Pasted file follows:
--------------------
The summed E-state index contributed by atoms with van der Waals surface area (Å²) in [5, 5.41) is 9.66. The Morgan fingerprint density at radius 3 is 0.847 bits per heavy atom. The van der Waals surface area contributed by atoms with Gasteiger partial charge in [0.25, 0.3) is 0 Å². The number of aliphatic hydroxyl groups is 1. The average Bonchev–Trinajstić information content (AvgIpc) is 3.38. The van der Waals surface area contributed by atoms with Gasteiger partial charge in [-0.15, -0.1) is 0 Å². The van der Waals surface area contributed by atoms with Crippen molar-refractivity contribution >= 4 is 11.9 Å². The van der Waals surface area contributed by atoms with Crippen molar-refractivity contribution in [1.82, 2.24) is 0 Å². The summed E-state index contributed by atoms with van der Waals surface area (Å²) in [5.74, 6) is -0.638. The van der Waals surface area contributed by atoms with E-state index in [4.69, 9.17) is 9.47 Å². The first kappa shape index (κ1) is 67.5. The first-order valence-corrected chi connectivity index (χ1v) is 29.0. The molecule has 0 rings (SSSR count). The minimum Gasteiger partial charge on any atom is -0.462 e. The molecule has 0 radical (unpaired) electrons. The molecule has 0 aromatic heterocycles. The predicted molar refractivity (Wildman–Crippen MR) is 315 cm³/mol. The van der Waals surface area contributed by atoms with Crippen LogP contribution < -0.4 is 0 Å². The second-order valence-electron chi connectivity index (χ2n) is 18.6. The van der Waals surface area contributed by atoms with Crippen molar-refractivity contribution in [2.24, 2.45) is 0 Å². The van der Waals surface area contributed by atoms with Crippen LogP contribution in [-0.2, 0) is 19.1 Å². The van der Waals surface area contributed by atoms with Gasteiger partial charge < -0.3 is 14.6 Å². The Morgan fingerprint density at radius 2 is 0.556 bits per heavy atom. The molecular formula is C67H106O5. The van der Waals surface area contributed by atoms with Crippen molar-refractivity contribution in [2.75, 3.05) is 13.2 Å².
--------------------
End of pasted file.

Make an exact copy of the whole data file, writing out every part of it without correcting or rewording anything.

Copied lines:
The summed E-state index contributed by atoms with van der Waals surface area (Å²) in [5, 5.41) is 9.66. The Morgan fingerprint density at radius 3 is 0.847 bits per heavy atom. The van der Waals surface area contributed by atoms with Gasteiger partial charge in [0.25, 0.3) is 0 Å². The number of aliphatic hydroxyl groups is 1. The average Bonchev–Trinajstić information content (AvgIpc) is 3.38. The van der Waals surface area contributed by atoms with Gasteiger partial charge in [-0.15, -0.1) is 0 Å². The van der Waals surface area contributed by atoms with Crippen molar-refractivity contribution >= 4 is 11.9 Å². The van der Waals surface area contributed by atoms with Crippen molar-refractivity contribution in [1.82, 2.24) is 0 Å². The summed E-state index contributed by atoms with van der Waals surface area (Å²) in [5.74, 6) is -0.638. The van der Waals surface area contributed by atoms with E-state index in [4.69, 9.17) is 9.47 Å². The first kappa shape index (κ1) is 67.5. The first-order valence-corrected chi connectivity index (χ1v) is 29.0. The molecule has 0 rings (SSSR count). The minimum Gasteiger partial charge on any atom is -0.462 e. The molecule has 0 radical (unpaired) electrons. The molecule has 0 aromatic heterocycles. The predicted molar refractivity (Wildman–Crippen MR) is 315 cm³/mol. The van der Waals surface area contributed by atoms with Crippen LogP contribution < -0.4 is 0 Å². The second-order valence-electron chi connectivity index (χ2n) is 18.6. The van der Waals surface area contributed by atoms with Crippen molar-refractivity contribution in [2.24, 2.45) is 0 Å². The van der Waals surface area contributed by atoms with Crippen LogP contribution in [-0.2, 0) is 19.1 Å². The van der Waals surface area contributed by atoms with Gasteiger partial charge < -0.3 is 14.6 Å². The Morgan fingerprint density at radius 2 is 0.556 bits per heavy atom. The molecular formula is C67H106O5. The van der Waals surface area contributed by atoms with Crippen molar-refractivity contribution in [2.75, 3.05) is 13.2 Å².